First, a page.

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Parents quiz council leader over child centre cutbacks
Buy this photo » Anxious parent Lewis Willing, below holding his son Ralph OX62858 David Fleming
PARENTS in Wantage quizzed county council leader Ian Hudspeth over the proposed closure of Oxfordshire children’s centres.
They took the chance to question Mr Hudspeth at a public meeting on Monday after it was revealed last week that 37 out of the county’s 44 children’s centres could be closed.
Members of the 150-strong audience at the council’s ‘cuts roadshow’ at the Civic Hall heard the local authority needs to save £61m by 2018 because of a 10 per cent cut in the grant it receives from central Government.
County council chief executive Joanna Simons was also questioned on the possible closure of the children’s centres at Wantage, Grove, the Hanneys and Faringdon.
Mr Hudspeth told the meeting: “It is an incredible amount of money to take out of the system.
“These cuts will have an impact and we have to make those decisions as fairly as possible across the county.”
The council was already budgeting to save £74m by 2018 and is now ‘brainstorming’ on how to save the extra £61m after new cuts were announced in the summer.
Many at the meeting demanded to know more about the proposed closure of the children’s centres.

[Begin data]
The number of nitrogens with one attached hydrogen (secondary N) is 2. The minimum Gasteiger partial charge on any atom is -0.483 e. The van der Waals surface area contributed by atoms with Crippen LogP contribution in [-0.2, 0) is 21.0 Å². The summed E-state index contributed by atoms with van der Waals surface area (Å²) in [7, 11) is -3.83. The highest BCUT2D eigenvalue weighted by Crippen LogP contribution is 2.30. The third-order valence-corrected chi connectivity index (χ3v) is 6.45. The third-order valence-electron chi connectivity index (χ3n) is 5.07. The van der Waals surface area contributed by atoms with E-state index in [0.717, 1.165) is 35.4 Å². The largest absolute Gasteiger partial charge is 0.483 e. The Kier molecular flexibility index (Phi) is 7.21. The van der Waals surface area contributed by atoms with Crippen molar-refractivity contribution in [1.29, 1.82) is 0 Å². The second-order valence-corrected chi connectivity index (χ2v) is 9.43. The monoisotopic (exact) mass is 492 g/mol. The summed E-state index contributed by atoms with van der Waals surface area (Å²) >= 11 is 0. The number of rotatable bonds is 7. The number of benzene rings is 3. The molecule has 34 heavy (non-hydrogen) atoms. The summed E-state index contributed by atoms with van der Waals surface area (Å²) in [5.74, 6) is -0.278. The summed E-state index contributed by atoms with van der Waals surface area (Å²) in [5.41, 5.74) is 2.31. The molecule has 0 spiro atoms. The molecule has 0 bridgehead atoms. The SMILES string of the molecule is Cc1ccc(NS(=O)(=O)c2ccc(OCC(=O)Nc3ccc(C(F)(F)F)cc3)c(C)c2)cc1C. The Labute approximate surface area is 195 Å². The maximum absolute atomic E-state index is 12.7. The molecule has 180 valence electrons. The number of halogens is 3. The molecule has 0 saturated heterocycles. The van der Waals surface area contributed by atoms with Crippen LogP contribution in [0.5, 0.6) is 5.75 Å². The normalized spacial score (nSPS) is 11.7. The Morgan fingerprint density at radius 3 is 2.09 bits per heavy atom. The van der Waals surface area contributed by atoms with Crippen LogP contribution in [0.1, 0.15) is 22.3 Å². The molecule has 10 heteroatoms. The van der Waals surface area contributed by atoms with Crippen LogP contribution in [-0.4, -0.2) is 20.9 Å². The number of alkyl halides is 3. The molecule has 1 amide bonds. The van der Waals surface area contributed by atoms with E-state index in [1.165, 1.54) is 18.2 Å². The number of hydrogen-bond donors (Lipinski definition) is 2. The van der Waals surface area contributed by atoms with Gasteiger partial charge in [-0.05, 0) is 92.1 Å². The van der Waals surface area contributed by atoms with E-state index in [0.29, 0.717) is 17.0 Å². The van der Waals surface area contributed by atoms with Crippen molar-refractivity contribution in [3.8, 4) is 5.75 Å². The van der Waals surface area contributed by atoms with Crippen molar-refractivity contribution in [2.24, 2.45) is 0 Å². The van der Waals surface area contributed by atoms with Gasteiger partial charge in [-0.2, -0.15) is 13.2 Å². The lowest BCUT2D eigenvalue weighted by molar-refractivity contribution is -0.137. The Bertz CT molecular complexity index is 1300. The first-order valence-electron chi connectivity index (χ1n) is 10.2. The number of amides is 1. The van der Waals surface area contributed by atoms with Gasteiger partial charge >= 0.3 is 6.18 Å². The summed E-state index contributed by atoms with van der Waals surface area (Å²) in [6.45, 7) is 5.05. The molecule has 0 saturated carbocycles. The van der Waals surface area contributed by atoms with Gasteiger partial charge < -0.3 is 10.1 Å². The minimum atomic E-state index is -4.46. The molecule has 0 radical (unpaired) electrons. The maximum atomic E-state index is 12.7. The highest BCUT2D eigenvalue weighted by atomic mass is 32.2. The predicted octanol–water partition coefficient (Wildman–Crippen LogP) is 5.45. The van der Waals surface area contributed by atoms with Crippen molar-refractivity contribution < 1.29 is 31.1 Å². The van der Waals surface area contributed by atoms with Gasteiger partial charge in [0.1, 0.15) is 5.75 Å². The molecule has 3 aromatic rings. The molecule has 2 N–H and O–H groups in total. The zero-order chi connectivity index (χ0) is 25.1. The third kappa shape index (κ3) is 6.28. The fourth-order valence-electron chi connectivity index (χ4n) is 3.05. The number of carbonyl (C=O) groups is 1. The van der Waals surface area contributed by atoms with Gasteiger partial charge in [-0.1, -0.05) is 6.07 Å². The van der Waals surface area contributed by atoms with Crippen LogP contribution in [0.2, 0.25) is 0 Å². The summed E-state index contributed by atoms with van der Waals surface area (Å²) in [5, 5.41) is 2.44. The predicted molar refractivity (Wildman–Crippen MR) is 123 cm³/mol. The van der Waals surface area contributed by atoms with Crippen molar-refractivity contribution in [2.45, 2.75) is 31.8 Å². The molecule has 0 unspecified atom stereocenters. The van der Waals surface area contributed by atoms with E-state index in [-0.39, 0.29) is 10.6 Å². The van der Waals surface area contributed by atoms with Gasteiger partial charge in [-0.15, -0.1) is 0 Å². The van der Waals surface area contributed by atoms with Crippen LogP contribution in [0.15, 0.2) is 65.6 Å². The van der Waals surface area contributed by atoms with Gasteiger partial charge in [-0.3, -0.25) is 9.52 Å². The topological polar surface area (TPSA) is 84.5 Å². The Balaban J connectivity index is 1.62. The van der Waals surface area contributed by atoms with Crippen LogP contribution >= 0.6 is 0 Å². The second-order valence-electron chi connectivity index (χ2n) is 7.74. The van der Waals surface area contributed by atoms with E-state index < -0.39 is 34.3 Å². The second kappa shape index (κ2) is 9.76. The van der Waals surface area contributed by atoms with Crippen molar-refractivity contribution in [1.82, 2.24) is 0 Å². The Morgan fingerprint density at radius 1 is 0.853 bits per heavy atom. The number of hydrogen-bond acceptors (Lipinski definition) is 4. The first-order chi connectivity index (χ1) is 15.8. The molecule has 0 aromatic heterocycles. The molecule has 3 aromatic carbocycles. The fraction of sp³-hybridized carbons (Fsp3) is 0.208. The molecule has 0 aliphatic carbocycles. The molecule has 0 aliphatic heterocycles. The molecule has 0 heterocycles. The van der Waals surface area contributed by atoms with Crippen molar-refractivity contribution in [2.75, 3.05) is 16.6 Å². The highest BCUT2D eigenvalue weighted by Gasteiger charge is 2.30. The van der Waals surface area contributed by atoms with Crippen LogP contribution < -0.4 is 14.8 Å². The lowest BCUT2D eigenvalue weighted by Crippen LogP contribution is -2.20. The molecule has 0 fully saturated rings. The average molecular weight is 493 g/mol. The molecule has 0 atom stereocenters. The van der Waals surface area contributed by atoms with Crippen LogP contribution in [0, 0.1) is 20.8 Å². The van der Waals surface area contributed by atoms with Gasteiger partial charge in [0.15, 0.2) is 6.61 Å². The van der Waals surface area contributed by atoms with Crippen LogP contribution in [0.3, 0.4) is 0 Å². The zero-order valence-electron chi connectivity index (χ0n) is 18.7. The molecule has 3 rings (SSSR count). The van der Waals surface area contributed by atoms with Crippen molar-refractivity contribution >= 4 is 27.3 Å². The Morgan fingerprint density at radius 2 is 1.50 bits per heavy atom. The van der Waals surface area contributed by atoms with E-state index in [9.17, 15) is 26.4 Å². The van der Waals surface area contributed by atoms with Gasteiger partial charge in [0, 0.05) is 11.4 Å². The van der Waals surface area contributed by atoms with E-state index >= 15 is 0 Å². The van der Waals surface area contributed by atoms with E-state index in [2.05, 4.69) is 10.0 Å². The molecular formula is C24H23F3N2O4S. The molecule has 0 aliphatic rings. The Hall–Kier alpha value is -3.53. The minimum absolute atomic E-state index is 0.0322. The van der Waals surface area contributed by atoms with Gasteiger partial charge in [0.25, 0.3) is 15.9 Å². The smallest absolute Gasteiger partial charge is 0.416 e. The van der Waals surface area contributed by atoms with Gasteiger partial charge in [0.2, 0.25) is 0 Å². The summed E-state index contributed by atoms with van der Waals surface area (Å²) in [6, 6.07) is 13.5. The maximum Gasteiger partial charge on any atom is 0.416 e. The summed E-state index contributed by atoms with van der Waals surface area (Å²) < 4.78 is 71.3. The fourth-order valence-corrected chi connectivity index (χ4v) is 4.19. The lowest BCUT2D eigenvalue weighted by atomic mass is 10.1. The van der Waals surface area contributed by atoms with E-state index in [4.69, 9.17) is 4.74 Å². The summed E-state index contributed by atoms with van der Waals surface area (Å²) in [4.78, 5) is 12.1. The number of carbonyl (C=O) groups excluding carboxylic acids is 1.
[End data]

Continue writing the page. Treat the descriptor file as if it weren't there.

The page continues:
One of them, Lewis Willing, who brought his seven-month-old son Ralph to the meeting, said the council needed to take into account the effect that 5,000 new homes due to be built in Wantage and Grove would have on the demand for services.
Mr Willing, 29, said: “The children’s centres in Wantage are very important to me and my wife.
“We are new to the area and they allowed my wife to build new relationships and pick up hints and tips. It has been a massive resource for us.”
Mr Hudspeth said that population growth in Wantage and Grove would be taken into consideration.
Mother-of-two Dominique Hill told Mr Hudspeth how the children’s centres in Grove and Wantage had provided a lifeline when she was suffering from depression and her husband Darren was away serving in the Army.
Mrs Hill, 39, said: “These groups played a huge part in my well-being.”
She said she had seen the benefit to her sons, Toby and Callum, who are now aged three and one.
Mr Hudspeth promised that the council had not made any decisions on the cuts and that no children’s centres would close before consultation took place.
When the cuts roadshow visited Oxford last week, 90 per cent of people present voted in favour of increasing council tax to cover the £61m.
But, in a straw poll on Monday night, only 40 per cent said they would vote for a rise.
Mr Hudspeth also warned that if the council wanted to increase council tax above the two per cent ceiling imposed by the Government, it would have to prepare two budgets and hold a referendum at a cost of about £500,000 – money which, he said, could be better spent on services.
Wantage county councillor Jenny Hannaby said: “With all these new houses coming at once, we will need a proper network for these new residents, like children’s centres.”
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